Pecan Encrusted Pork with Black Cherry Reduction

Gourmet doesn't need to be synonymous with expensive.  I am pretty frugal so I take every opportunity to cut expenses without sacrificing quality.  Brining a regular pork loin creates a moist, tender cut that is a fraction of the price of tenderloin and creates significantly more servings.  For even greater economy of both time and money look for whole pork loins then cut, brine, package the number of portions you use for a meal and freeze so they are on hand when you need them.  

I purchased a whole pork loin on sale for less than two dollars a pound then proceeded to cut several thick chops, for recipes such as this one, as well as thin strips for stir fries and soups along with a several thin cutlets.  I brined the meat after cutting to reduce the time needed in the brine.     

  • 1 Quart of water
  • 3T. Kosher salt
  • 3T. Sugar

Place cuts of like-size in the same container and cover with prepared brining liquid. Allow small or thin cuts to brine for two or three hours in the fridge and thick cuts a bit longer--four to six hours. Remove from the brine and pat dry.  Freeze in vacuum seal bags* for maximum protection.  

*Savings tip: Use regular freezer bags to separate the meal-sized portions (two chops in a bag, etc.) then place several of these in a larger vacuum bag.  When it comes time to use an inner bag of meat, whack the larger bag on the edge of the counter to break apart the inner bags then cut as small a hole as possible to extract an inner bag then re-vacuum and seal the larger bag before returning it to the freezer.  By using one larger vacuum bag (cut from a roll) you save the excess length required for sealing several smaller bags that need that extra sealing length at both ends for each and every bag.  I use this method to conserve vacuum bags when freezing all types of food. 

Pecan Encrusted Pork with Black Cherry Reduction

The combination of succulent brined pork and black cherries with just a hint of sweetness provide the perfect complement to the toasted pecan crust.  This dish finishes in the oven allowing time to prepare the sauce and side dishes as well as get the kitchen under control.

Ingredients:  Pecan-encrusted Pork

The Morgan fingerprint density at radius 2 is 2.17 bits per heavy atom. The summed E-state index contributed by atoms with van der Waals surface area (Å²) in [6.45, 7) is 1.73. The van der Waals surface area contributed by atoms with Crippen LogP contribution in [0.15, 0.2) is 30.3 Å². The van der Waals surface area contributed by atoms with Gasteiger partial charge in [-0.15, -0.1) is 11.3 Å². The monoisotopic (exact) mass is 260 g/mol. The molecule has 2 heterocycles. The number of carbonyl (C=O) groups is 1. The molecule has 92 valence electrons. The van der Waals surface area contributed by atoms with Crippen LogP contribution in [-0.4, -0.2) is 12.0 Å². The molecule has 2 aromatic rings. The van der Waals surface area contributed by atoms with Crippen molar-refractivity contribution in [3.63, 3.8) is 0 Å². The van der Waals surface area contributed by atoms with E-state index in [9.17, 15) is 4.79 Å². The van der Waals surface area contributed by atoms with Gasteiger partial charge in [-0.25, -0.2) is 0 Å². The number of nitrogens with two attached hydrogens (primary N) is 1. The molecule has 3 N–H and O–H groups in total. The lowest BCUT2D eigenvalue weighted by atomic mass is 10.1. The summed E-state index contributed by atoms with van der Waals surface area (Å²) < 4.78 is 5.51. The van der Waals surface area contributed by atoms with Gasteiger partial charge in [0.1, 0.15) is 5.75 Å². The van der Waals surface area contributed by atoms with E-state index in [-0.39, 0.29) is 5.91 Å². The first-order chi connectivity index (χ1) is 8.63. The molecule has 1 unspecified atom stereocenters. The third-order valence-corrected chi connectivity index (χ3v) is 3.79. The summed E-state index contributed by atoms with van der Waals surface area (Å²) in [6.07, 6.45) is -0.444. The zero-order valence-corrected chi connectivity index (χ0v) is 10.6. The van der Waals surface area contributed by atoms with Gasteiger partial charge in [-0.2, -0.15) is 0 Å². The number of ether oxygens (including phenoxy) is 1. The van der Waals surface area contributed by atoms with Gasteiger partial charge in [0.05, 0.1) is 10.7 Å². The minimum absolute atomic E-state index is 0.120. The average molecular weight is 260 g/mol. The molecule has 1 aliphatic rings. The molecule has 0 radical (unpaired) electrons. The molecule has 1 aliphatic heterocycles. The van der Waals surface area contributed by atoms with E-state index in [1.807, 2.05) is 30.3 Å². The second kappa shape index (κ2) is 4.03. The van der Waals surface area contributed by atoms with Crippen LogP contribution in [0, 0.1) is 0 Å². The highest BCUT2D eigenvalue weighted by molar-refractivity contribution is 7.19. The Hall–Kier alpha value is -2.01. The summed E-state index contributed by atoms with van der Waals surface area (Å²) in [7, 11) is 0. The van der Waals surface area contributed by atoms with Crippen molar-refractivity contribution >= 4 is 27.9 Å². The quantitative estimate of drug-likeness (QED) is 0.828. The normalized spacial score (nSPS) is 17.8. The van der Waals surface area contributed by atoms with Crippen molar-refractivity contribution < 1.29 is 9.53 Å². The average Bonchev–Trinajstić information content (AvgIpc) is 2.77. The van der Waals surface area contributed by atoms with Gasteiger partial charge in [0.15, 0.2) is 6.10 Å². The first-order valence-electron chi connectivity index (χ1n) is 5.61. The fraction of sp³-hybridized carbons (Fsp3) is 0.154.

• 2 thick cut (brined, boneless) pork loin chops
  • 1/4-1/2 c. AP Flour
  • 1 egg, beaten
  • 3/4 c. Finely chopped  pecans
  • Salt and Pepper
  • Olive Oil

Preheat oven to 325 degrees.

Pat the meat dry with paper towels, season with salt and pepper.  Dust with flour and shake to remove excess.  Quick tip:  The pork can be floured by shaking in a paper bag. Discard the leftover flour and bag for quick clean-up.

Coat each chop with the beaten egg then press the pecans firmly onto both sides.

Heat a skillet over medium to med-hi heat and coat the bottom with a thin layer of olive oil.

Brown the pork on both sides. Remove to an oven safe dish and place in pre-heated oven.
Cook to an internal temperature of 170 degrees (test with a meat thermometer).   The time to finish will depend on the thickness of the cut.  Mine typically take 20-30 minutes.

If excess oil remains drain the pan but don't remove the fond (tasty brown bits)

Ingredients:  Black Cherry Reduction
  • 1/2 Pint**  Black cherries canned in juice, drain and reserve juice
  • 1/2 Pint**  Chicken broth
  • 1 T Peppercorn extract
  • 3 Cloves of Galic, peeled and sliced in half
  • 2 T Butter
  • 1/2 Lime
**I used my home-canned cherries and broth so they are listed in half-pint (8 ounce) sizes.  If you are using commercially prepared ingredients you can opt to adjust the amounts of the other ingredients to make a higher volume of sauce or just measure and use the amount needed.


To the dirty pan used to brown the pork, add the cherrry juice, broth, extract (if you do not have peppercorn extract add a tablespoon of brandy and toss in a teaspoon--or two if you like pepper--of whole peppercorns) and garlic.  Simmer over medium heat to concentrate the flavors and thicken the sauce.  Do not adjust seasoning until the sauce is reduced as they will intensify as the liquid evaporates.

Remove the garlic and peppercorns.  If you prefer a pristine sauce you can strain through a fine sieve.  I'm fine with a more rustic presentation.  When the liquids are reduced to a glaze and a spatula leaves a path in the pan add the butter and lime juice. Warm the cherries separately so any residual liquid in the fruit does not dilute the sauce.

Serve the pork with your choice of starch and vegetable.  I typically use sauteed spinach or steamed broccoli.

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